In the case of those who do not put forth the effort, they will miss the opportunity of release even though they are mature enough to obtain release through thirty years’ effort. For lack of effort they have nothing to gain and everything to lose. Let all, therefore, acquire the Eye of Wisdom, and beware of the danger.

There are four kinds of sammappadhàna [5] namely:-

1. Uppannànam akusalànam dhammànam pahànàya vàyàmo,
2. Anuppannànam akusalànam dhammànam anup-pàdàya vàyàmo,
3. Anuppannànam kusalànam dhammànam uppàdàya vàyàmo,
Uppannànam kusalànam dhammànam bhiyyobhà-vàya vàyàmo.

1. Effort to overcome or reject evil unwholesome acts that have arisen, or are in the course of arising;
2. Effort to avoid (not only in this life but also in the lives that follow) the arising of unwholesome
acts that have not yet arisen;
3. Effort to arouse the arising of wholesome acts that have not yet arisen;
4. Effort to increase and to perpetuate the wholesome acts that have arisen or are in the course of arising.


Arisen and not arisen Unwholesome Acts

(Uppanna and Anuppanna Akusala Kamma)

In the personality of every being wandering in samsàra (round of rebirths), there are two kinds of akusala kammas (unwholesome volitional actions), namely,

1. Uppanna akusala kamma, and
Anuppanna akusala kamma.

Uppanna akusala kamma (arisen unwholesome acts) means past and present akusala kammas. They comprise unwholesome volitional actions committed in the interminable series of past world-cycles and past lives. Among these akusala kammas, there are some that have spent themselves by having produced rebirths in the apàya-lokas (the four low and miserable regions of existence). There are others that await the opportunity of producing rebirths in the apàya-lokas, and thus constitute potentialities for rebirth in the apàya-lokas that accompany beings from world-cycle to world-cycle and from life to life.

Every being in whom sakkàya-dittthi (Personality-Belief) resides, be he a human being, or a deva, or brahmà, possesses an infinitely large store of such past debts, so to say, consisting of akusala kammas (unwholesome volitional actions) that have in them the potentiality of producing rebirths in the lowest Avìci Hell. Similarly, there are infinite stores of other kammas capable of producing rebirths in the other apàya-lokas. These past kammas which await a favourable opportunity for producing rebirth resultants and which accompany beings from life to life until they are expended, are called uppanna (arisen). These past uppanna akusala kammas have their roots in sakkàya-ditthi (Personality Belief). As long as sakkàya-ditthi exists they are not expended without producing resultants.

But when, with insight into the Anattà lakkhana (Characteristic of Impersonality), one rids oneself of sakkàya-ditthi (Personality Belief), from that instant all the uppanna akusala kammas lose their potentiality and disappear from the store of past akusala kammas. From that existence, one will no longer become subject to rebirth in the apàya-lokas in future samsàra even in one's dreams.

Anuppanna akusala kammas (not arisen unwhole-some acts) means future akusala kammas. Beginning with the next instant in this life, all the new evil and unwholesome acts that one commits whenever opportunity occurs in the course of this present life and in the succession of lives that are to follow, arc called anuppanna. These new akusala duccarita kammas, (evil and unwhole-some volitional actions) that one can commit even during a single lifetime can be infinite in number.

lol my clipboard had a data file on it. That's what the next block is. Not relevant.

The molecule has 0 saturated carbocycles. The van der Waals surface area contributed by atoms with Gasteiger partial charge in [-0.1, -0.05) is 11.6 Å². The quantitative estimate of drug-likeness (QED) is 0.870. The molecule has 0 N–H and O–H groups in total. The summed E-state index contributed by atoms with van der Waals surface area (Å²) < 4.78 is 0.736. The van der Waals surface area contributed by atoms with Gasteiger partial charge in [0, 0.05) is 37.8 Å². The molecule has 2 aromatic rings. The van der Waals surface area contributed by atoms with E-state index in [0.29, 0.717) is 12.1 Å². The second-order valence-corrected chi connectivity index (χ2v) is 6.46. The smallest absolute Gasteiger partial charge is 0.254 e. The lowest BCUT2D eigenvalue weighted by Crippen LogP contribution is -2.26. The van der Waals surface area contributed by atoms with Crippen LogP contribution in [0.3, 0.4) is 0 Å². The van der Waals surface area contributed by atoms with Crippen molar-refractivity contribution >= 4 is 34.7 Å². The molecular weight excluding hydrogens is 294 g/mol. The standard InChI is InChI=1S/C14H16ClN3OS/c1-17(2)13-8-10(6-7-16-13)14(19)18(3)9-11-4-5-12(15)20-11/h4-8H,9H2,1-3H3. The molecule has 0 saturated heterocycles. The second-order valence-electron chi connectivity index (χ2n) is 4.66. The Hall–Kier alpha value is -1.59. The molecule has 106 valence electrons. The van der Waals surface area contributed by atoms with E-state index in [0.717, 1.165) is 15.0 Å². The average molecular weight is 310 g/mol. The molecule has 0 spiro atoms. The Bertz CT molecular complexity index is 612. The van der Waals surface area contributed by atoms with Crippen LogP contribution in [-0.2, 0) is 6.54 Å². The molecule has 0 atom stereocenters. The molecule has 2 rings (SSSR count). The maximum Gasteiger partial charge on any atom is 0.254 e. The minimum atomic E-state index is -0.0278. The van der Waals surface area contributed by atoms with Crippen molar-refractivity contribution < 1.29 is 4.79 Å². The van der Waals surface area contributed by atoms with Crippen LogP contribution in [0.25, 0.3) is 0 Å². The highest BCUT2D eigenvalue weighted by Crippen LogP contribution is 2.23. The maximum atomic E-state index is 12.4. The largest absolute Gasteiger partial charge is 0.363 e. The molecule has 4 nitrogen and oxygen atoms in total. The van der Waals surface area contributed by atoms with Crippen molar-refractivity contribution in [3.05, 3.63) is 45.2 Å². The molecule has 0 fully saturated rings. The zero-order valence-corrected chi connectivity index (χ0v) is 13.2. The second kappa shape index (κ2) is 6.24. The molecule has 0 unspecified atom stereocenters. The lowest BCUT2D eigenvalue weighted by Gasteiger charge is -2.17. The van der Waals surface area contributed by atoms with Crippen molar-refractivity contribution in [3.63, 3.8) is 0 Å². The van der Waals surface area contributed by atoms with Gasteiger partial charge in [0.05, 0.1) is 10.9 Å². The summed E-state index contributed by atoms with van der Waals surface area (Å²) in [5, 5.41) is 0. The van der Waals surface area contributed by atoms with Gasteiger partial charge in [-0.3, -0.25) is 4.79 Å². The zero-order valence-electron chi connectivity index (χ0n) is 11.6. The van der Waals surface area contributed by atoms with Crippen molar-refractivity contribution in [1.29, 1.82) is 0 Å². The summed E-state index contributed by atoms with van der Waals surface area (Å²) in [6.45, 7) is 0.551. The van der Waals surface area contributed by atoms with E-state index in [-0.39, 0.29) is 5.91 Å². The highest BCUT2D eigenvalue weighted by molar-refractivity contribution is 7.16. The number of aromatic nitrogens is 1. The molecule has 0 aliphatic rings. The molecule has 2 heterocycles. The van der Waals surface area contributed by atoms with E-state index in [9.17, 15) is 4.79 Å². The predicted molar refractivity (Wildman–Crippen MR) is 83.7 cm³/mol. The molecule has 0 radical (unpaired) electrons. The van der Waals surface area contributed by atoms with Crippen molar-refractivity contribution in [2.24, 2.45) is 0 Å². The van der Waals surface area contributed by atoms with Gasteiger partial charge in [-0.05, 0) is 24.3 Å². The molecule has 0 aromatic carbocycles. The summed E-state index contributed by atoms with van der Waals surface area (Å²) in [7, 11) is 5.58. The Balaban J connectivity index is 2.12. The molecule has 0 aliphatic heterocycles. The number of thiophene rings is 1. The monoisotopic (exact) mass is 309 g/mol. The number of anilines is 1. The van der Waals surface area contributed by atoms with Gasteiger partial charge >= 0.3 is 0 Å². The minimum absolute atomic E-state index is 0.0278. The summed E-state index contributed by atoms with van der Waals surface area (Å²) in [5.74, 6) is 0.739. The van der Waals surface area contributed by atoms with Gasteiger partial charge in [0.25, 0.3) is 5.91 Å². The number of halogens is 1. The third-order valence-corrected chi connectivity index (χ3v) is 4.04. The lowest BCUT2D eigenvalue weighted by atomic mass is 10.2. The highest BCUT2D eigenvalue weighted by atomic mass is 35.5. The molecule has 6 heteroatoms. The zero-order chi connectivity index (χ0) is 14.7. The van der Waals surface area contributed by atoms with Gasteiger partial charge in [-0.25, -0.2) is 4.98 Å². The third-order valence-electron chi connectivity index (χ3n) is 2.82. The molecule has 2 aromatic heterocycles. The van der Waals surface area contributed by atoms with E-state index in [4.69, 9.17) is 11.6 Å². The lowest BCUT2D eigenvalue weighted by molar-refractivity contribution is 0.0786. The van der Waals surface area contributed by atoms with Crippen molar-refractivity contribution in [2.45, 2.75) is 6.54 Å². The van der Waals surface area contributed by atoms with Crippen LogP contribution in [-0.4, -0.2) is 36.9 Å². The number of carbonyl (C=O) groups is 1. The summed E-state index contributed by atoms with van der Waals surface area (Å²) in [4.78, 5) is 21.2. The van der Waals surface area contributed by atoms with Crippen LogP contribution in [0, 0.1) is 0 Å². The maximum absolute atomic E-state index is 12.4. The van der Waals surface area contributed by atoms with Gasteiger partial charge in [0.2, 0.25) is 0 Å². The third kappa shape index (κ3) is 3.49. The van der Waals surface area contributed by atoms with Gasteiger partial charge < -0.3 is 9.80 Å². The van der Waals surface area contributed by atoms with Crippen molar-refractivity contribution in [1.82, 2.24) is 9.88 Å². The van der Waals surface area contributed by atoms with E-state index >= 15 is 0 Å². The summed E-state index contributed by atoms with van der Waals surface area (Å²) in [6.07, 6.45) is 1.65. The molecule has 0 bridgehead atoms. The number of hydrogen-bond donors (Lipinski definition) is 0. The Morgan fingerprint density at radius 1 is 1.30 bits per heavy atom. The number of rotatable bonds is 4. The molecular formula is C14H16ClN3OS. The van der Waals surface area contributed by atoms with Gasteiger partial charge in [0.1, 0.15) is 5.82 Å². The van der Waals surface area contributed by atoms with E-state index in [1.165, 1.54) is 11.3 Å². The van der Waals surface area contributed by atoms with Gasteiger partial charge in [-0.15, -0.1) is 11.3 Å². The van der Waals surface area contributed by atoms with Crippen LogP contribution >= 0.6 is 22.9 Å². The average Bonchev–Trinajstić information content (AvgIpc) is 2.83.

All these anuppanna akusala kammas have their origin in Personality Belief.

If at any time Personality Belief disappears, all the new anuppanna akusala kammas also disappear, even at that instant, from the personality of the beings concerned, leaving no residue. Here, "disappear" means that there will be no occasion, starting from the next instant, in future succession of lives and future succession of world-cycles, when new akusala kammas are perpetrated. Throughout future anamatagga samsàra (beginningless round of rebirths), those beings will not commit, even in their dreams, any akusala kamma (unwholesome volitional action) such as pànàtipàta (killing any living being).

If Personality Belief remains, even though the being is a Universal Monarch exercising sway over the whole universe, he is, as it were, sandwiched between hell-fires in front and hell-fires at the back, and is thus hedged in between the two akusala kammas of uppanna and anup-panna (arisen and not-arisen). He is thus purely a creature of hell-heat. Similarly, the kings of the deva-lokas, Sakka, the king of the Tàvatimsa deva-loka, the Brahmàs of the Rùpa and Arùpa Brahma [6] worlds, are all purely creatures of hell-heat. They are creatures that are hitched on to the chains of hell and the apàya regions. In the great whirlpool of samsàra, they are purely creatures who drift or sink in the infinitely long samsàra, beings have to cultivate the desire for encountering a Buddha Sàsana, which is an extremely difficult achievement. Hedged in as they are, from before and behind, by the hell-fires of uppanna and anuppanna akusala kammas, they have to cultivate earnestly the desire to extinguish those fires once and for all. Hence, those beings who do encounter Buddha Sàsanas have to make the extinguishing of the hell-fires of uppanna and anuppanna their sole task for their future welfare.